Months later, it’s still Comcast’s move
Local agency waits for company’s response on cable TV franchise deal
Sunday, March 25, 2012
The City/County Telecommunications Commission continues its long wait for a proposal from Comcast on a new cable television franchise agreement.
The commission, which oversees Comcast’s cable franchise with Vancouver and Clark County, has been waiting months for Comcast’s response to a proposed franchise agreement, said Jim Demmon, the commission’s cable television manager. Comcast is operating under a 15-year nonexclusive franchise agreement that expires at the end of this year.
Demmon doesn’t foresee any contentious issues during the remaining negotiations, and believes the delay could simply be due to Comcast’s cautious approach in adopting franchise agreements. Company executives want to avoid accepting provisions in one jurisdiction that might set a precedent in its dealings with other cities and counties, he said.
“I don’t think we’re requesting anything unreasonable,” Demmon said last week. “The main issue is that we’re just waiting for a proposal from Comcast corporate.” He thanked Comcast subscribers who participated in last year’s survey about Comcast cable services, saying that the survey results helped guide the commission’s negotiations.
At one point, Demmon said, Comcast had proposed an expedited time line that would have wrapped up negotiations by last fall. That goal slipped to February, and now might not be completed until late summer, he said.
The commission is focusing on maintaining its existing public, educational, and governmental service channels, Demmon said. The channels required by the franchise agreement include public channel FVTV (channel 11); TV ETC educational channels (27, 28 and 29); and governmental channels CVTV 21 and 23 and TVW 22.
The commission also wants Comcast to provide high-definition capacity and on-demand replays for public access programming, Demmon said. Because Comcast agreed to provide those features in Portland as part of its new franchise agreement there, Demmon isn’t expecting opposition.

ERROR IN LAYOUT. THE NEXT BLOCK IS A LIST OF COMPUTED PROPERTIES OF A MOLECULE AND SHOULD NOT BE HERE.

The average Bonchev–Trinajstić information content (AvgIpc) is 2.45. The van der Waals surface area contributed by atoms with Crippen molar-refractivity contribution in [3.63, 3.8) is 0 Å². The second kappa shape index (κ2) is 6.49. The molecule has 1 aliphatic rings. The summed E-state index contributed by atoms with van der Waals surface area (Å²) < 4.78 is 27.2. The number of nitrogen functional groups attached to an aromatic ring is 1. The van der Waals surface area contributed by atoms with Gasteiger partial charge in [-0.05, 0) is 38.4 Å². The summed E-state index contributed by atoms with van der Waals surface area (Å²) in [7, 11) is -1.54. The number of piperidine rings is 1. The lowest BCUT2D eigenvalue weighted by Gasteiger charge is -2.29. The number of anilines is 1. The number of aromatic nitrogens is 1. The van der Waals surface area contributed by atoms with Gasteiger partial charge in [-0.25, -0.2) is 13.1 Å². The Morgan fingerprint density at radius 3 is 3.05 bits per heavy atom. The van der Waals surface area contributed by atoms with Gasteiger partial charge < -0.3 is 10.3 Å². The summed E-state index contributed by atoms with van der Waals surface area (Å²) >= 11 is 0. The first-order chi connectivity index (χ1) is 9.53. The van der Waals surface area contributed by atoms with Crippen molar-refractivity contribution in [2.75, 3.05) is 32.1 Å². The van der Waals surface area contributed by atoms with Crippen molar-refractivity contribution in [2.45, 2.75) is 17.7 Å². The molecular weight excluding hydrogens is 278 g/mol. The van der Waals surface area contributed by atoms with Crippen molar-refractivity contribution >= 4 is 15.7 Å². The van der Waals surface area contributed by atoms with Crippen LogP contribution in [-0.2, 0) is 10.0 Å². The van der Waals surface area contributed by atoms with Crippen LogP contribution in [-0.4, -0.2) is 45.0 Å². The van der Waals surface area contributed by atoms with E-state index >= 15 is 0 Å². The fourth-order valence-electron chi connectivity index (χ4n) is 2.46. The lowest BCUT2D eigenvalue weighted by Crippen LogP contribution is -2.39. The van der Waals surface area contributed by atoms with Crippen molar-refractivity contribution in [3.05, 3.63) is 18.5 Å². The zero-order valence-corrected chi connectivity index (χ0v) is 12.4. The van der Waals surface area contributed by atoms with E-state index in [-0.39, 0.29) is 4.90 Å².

Comcast pays a 5 percent franchise fee, which generated $1.8 million for the city and $1.6 million for Clark County in 2010. The money goes to those governments’ general funds, but each contribute some $250,000 annually for public, educational and governmental services programming.
This month, the Telecommunications Commission held a public hearing as part of its annual review of Comcast’s cable performance. No one testified at that hearing, but the commission has received seven email comments about Comcast, Demmon said. Common areas of complaint are the costs of cable television service and the lack of an “a la carte” offering so customers can tailor their cable service to their personal interests. The commission has no legal authority to impose regulations affecting either of those complaints, he said.
Demmon noted that complaints to his office about Comcast cable have dropped by 50 percent from a year ago. “Comcast is in compliance with all provisions of franchise,” he said. “Overall, they seem to be providing good service to the community.”
The commission is accepting written testimony through April 6 as part of its annual review. Comments are accepted by mail to the City/County Cable Television Office, P.O. Box 1995, Vancouver WA 98668, or via email at email@example.com. The commission expects to approve its review in May or June.